This it was not true during the previous administration. Moreover, it is not in our interest (see below). Even if you generally approve of Pax Americana -- especially if you do -- this kind of behavior (goading foreigners for their impotence) should seem immature at best. At worst positively moronic.
NOT IN OUR INTEREST: One more reason why the US Intelligence Community is -- according to all reports and numerous leaks -- livid at the Bush Administration. James Bamford, in A Pretext for War, describes pressures brought by the war party in Washington on CIA analysts -- e.g., meddling at a CIA staff meeting: "If Bush wants to go to war, it's your job to give him a reason to do so." Then, having done as bidden, the CIA got blamed for the nonexistence of predicted Iraqi WMD.
But above all, it is for patriotic reasons -- seeing America's reputation in the world collapse -- that the intelligence community seethes. An emphasis on "emergency room" panic -- justifed by lying to the public -- is simply not as much in the long term public interest as careful use of intelligence resources in the pursuit of "elective" interventions that take place under conditions of our own careful choosing.
Margaret Tutwiler, a veteran Republican who was in charge of public diplomacy at the State Department, testified before a House appropriations subcommittee in February 2004, declaring that America's standing abroad had deteriorated to such a degree that "it will take years of hard, focused work" to repair it.
[image from Snippets and Slappits]
I promised that this essay would be interesting not only to liberal detractors of the administration, but also to moderates, conservatives, even those who believe in an activist foreign policy. So let's get specific, focusing on the pragmatic exercise of Pax Americana power, comparing three recent cases of U.S. military intervention.
First off, it is simply staggering what challenges we've recently tried to take on. If you had to name three places in the world where any historian would warn a great nation not to intervene, it's Afghanistan, Iraq, and the Balkans. Only America could have even tried. Let's see how we did.
[image from Crooks and Liars]
In the immediate aftermath of the tragic and dastardly attacks of September 11, 2001, Western Civilization had to respond decisively. While we can fret over the unsatisfying aftermath of warlords, opium and doubts, there can be no question that the initial Afghanistan Campaign was resoundingly successful -- more so than any other foreign involvement there since Alexander the Great. Even foreign powers that opposed the intervention were impressed. Knowing how difficult and obdurate the place can be, even small achievements in nation building are noteworthy, though still tentative.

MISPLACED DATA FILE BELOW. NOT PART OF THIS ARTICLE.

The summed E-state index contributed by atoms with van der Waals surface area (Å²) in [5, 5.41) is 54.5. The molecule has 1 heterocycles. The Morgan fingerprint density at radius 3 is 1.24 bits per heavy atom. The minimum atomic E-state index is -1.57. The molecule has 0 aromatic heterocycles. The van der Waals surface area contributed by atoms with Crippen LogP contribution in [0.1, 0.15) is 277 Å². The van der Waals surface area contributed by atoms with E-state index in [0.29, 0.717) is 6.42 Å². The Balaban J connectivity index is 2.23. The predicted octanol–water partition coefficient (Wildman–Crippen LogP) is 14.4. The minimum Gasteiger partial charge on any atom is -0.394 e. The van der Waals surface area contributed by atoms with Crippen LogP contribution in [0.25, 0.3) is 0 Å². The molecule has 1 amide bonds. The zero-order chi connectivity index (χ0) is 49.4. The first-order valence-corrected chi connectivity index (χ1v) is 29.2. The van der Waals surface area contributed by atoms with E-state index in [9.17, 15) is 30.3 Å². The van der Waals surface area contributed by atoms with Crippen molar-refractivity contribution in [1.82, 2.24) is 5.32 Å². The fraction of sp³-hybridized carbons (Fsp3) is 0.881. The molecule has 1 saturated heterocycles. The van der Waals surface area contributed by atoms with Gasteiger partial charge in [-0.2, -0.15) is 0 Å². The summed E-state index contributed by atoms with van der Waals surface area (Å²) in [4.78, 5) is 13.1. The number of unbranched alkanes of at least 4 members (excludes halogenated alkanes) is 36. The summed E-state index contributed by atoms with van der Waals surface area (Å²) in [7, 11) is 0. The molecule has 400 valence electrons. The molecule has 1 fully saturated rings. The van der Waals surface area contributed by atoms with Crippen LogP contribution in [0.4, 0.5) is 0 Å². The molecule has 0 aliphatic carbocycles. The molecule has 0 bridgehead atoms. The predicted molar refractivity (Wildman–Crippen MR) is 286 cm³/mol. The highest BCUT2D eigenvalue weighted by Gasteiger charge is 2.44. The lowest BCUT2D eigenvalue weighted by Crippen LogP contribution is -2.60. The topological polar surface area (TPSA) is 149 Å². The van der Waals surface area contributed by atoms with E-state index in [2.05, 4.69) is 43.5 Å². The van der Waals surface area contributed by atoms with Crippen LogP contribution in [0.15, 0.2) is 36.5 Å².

(Those who reflexively oppose "Pax Americana" should ask -- where else might the women of Afghanistan ever have been able to turn?)
Credit should be apportioned equally between the President who said "go-get-em-boys" (without meddling) and the previous administration, which did the hard work of preparation.
Find that hard to swallow? Click here for an expanded discussion.
Afghanistan scores even. The Clinton Administration indisputably made preparations, created the teams, forged alliances, crafted the plan. Bush backers are welcome to crow that their guy said "go-get em", while claiming (without a scintilla of evidence) that Al Gore (who helped with the planning) would not have. What-ifs are a matter of opinion.
[image from AMEU.org]
The Balkans: Urgent but Elective Surgery
One thing the Bush Administration wants to avoid, at all costs, is any comparison between the quagmire in Iraq and the stunningly successful Clinton Administration effort to straighten out the tangled mess of the Balkans.
Click here for an expanded discussion of one of the great successes in the history of American foreign policy. An archetype for how mature, patient, forceful, and ultimately successful Pax Americana intervention should be handled during a nervous 21st Century, for both our vital interests and the betterment of all humankind.
See below for a point-by-point comparison between the Balkans and the quagmire-catastrophe that our present leadership has sent us charging into, namely....
[image from Crooks & Liars]
Iraq: Elective Surgery in a Messy Emergency Room
The American people are conflicted. They are right to feel, instinctively, that Pax Americana can be -- as Abraham Lincoln said -- "the last, best hope of humankind." At least until a day comes when force is finally replaced in world affairs by accountability and law.
Above all, the American people feel no shame over toppling Saddam Hussein. Nor should they. Indeed, I will surprise some by saying that we do not always need UN approval before acting against monsters. The UN is nothing like a sovereign and responsible Confederation of Earth.
No. Until some kind of trustworthy confederated era arrives, there are still worthy jobs for the Last Empire. But those tasks still need ratification. Experience shows that one and only one thing truly ratifies a U.S. intervention: Images of grateful populations welcoming and kissing our troops. It was the ultimate validation when we liberated captive lands in World War II and its absence proved the stupidity of entering Vietnam. That kind of scene authorized -- post facto -- Ronald Reagan's miniputsches in Grenada and Panama and their absence drove Bill Clinton out of Somalia. (I told you, I'm balanced.)